The Works of Edgar Allan Poe — Volume 3

By Edgar Allan Poe

Page 24

the missing
articles; never, surely, was there a more tantalizing state of anxiety
and suspense. At length, while groping about, with my head close to the
ballast, near the opening of the box, and outside of it, I perceived
a faint glimmering of light in the direction of the steerage. Greatly
surprised, I endeavored to make my way toward it, as it appeared to
be but a few feet from my position. Scarcely had I moved with this
intention, when I lost sight of the glimmer entirely, and, before I
could bring it into view again, was obliged to feel along by the box
until I had exactly resumed my original situation. Now, moving my head
with caution to and fro, I found that, by proceeding slowly, with great
care, in an opposite direction to that in which I had at first started,
I was enabled to draw near the light, still keeping it in view.
Presently I came directly upon it (having squeezed my way through
innumerable narrow windings), and found that it proceeded from some
fragments of my matches lying in an empty barrel turned upon its side. I
was wondering how they came in such a place, when my hand fell upon two
or three pieces of taper wax, which had been evidently mumbled by the
dog. I concluded at once that he had devoured the whole of my supply
of candles, and I felt hopeless of being ever able to read the note of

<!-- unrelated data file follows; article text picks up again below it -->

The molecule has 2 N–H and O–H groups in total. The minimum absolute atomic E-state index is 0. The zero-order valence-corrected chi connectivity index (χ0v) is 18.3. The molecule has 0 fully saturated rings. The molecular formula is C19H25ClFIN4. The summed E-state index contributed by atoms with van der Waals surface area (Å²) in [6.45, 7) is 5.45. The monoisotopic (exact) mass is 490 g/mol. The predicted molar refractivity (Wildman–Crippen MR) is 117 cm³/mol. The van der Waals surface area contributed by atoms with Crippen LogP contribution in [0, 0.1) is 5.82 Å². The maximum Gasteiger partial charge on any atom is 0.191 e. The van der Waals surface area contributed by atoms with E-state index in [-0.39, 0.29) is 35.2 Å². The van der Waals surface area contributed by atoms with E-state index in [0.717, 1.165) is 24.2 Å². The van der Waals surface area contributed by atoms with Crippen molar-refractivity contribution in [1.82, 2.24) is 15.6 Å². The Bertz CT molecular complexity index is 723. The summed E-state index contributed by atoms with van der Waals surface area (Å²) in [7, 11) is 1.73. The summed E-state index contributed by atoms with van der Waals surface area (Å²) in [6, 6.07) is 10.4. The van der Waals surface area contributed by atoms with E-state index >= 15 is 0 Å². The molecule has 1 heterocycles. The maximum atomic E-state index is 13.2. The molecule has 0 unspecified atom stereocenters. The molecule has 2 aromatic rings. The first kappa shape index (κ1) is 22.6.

Augustus. The small remnants of the wax were so mashed up among other
rubbish in the barrel, that I despaired of deriving any service from
them, and left them as they were. The phosphorus, of which there was
only a speck or two, I gathered up as well as I could, and returned
with it, after much difficulty, to my box, where Tiger had all the while
remained.

What to do next I could not tell. The hold was so intensely dark that
I could not see my hand, however close I would hold it to my face. The
white slip of paper could barely be discerned, and not even that when
I looked at it directly; by turning the exterior portions of the retina
toward it--that is to say, by surveying it slightly askance, I found
that it became in some measure perceptible. Thus the gloom of my prison
may be imagined, and the note of my friend, if indeed it were a note
from him, seemed only likely to throw me into further trouble, by
disquieting to no purpose my already enfeebled and agitated

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Text Comparison with The Works of Edgar Allan Poe — Volume 4

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Page 175
tell you, my friend, that, even when you left us, men had agreed to understand those passages in the most holy writings which speak of the final destruction of all things by fire, as having reference to the orb of the earth alone.